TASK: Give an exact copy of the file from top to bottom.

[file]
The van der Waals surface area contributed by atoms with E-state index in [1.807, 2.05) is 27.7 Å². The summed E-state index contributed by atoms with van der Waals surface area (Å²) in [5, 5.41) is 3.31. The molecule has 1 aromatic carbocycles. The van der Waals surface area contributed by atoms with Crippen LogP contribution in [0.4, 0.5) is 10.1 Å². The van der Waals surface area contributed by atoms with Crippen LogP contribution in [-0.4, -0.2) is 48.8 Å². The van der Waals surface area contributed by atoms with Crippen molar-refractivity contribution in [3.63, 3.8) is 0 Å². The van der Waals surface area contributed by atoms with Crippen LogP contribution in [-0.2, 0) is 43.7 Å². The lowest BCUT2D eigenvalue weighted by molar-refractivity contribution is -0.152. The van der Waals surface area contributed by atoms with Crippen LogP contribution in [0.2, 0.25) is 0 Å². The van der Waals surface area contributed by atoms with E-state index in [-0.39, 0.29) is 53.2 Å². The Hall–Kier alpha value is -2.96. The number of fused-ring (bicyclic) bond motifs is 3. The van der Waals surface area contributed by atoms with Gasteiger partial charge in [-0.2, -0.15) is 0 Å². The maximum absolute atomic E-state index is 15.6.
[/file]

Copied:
The van der Waals surface area contributed by atoms with E-state index in [1.807, 2.05) is 27.7 Å². The summed E-state index contributed by atoms with van der Waals surface area (Å²) in [5, 5.41) is 3.31. The molecule has 1 aromatic carbocycles. The van der Waals surface area contributed by atoms with Crippen LogP contribution in [0.4, 0.5) is 10.1 Å². The van der Waals surface area contributed by atoms with Crippen LogP contribution in [-0.4, -0.2) is 48.8 Å². The van der Waals surface area contributed by atoms with Crippen molar-refractivity contribution in [3.63, 3.8) is 0 Å². The van der Waals surface area contributed by atoms with Crippen LogP contribution in [-0.2, 0) is 43.7 Å². The lowest BCUT2D eigenvalue weighted by molar-refractivity contribution is -0.152. The van der Waals surface area contributed by atoms with Crippen LogP contribution in [0.2, 0.25) is 0 Å². The van der Waals surface area contributed by atoms with E-state index in [-0.39, 0.29) is 53.2 Å². The Hall–Kier alpha value is -2.96. The number of fused-ring (bicyclic) bond motifs is 3. The van der Waals surface area contributed by atoms with Gasteiger partial charge in [-0.2, -0.15) is 0 Å². The maximum absolute atomic E-state index is 15.6.